“…for there to be an obligation to negotiate on the basis of an agreement, the terms used by the parties, the subject-matter and the conditions of the negotiations must demonstrate an intention of the parties to be legally bound. This intention, in the absence of express terms indicating the existence of a legal commitment, may be established on the basis of an objective examination of all the evidence.” (2018 Judgment, para. 91. Italics added.)

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Renewable energy incentives: reconciling investment, EU State aid and climate change law

Published on December 18, 2019        Author: 

 

Domestic incentives for renewable energy production

To combat climate change, several States have created so-called ‘renewable energy incentivization schemes’ because they feared that private investors may otherwise not be willing to invest in this industry. Compared to other sectors, renewable energy investment usually requires significant upfront capital investment, while returns may be unsure and take a longer period to materialise.

Renewable energy incentivization schemes typically provide for a secure power price, buy-out options, government-supported loans, etc. By offering feed-in tariffs, for example, the host State commits to buying the generated green power for a certain period of time (25 years or even longer) at a fixed rate, regardless of the real market price.

Some States seem to have been unprepared for the success of these incentivisation schemes and have difficulties in fulfilling the financial aspects of their own schemes. Combined with the budgetary problems caused by the financial crisis and/or a reprimand from the European Commission, which was of the opinion that some of these stimuli formed prohibited subsidies (State aid) under EU law, States have amended or terminated their programmes. Some have even sought to reclaim the sums already transferred to investors. Read the rest of this entry…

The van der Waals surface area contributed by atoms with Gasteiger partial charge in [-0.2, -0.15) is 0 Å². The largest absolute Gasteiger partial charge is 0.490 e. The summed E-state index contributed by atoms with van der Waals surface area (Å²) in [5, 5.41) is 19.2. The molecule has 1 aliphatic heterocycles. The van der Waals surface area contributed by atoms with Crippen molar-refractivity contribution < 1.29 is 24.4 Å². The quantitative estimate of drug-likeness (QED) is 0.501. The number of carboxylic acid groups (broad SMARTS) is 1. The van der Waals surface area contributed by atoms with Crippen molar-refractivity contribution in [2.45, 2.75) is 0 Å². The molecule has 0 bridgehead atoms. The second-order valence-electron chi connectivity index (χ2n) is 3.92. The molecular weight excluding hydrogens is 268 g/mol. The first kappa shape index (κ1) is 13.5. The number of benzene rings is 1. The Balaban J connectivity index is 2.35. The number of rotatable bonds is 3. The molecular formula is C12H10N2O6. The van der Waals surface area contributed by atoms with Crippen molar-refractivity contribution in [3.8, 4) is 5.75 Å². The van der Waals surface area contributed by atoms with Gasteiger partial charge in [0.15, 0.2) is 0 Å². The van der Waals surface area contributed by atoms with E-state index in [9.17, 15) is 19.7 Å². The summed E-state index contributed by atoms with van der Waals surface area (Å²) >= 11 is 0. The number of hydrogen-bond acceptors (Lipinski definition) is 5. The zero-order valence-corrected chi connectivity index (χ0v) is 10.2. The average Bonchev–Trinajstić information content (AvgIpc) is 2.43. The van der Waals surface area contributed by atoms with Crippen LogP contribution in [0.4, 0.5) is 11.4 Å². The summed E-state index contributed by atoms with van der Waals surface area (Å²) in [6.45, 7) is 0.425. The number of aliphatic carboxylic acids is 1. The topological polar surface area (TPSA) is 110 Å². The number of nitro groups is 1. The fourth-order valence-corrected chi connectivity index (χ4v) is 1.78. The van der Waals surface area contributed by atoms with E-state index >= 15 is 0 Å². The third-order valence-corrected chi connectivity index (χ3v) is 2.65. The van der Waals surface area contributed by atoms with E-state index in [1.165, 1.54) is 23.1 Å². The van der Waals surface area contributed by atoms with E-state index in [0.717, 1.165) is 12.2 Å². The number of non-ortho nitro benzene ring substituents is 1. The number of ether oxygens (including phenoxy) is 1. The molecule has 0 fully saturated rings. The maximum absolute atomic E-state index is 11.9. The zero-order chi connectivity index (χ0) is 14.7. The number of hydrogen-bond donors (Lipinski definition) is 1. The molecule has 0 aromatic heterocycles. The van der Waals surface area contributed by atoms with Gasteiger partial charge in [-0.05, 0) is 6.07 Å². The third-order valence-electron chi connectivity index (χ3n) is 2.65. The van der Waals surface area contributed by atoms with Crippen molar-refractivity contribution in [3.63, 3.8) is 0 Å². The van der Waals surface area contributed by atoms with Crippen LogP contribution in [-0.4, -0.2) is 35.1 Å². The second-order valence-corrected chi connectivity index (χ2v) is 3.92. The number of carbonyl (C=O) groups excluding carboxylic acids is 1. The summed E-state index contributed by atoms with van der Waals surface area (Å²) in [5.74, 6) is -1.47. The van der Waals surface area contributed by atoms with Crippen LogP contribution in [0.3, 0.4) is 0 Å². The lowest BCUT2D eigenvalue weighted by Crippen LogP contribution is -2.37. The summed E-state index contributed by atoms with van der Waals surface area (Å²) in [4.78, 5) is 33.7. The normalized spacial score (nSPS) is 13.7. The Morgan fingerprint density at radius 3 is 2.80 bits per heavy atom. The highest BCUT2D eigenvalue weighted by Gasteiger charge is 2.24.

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Canute’s Kingdoms: Can small island states legislate against their own disappearance?

Published on February 20, 2019        Author: 

It was recently drawn to my attention that Tuvalu and Kiribati have in recent years passed legislation, following a relatively common scheme, that removes reference to the low tide line as the baseline for measuring maritime zones and replaces it with a system of fixed geographic coordinates. (The Marshall Islands has taken a somewhat similar approach.) On its face, this may constitute a claim that their maritime baselines are permanently fixed. That is, they will not retreat or be redrawn with rising sea levels.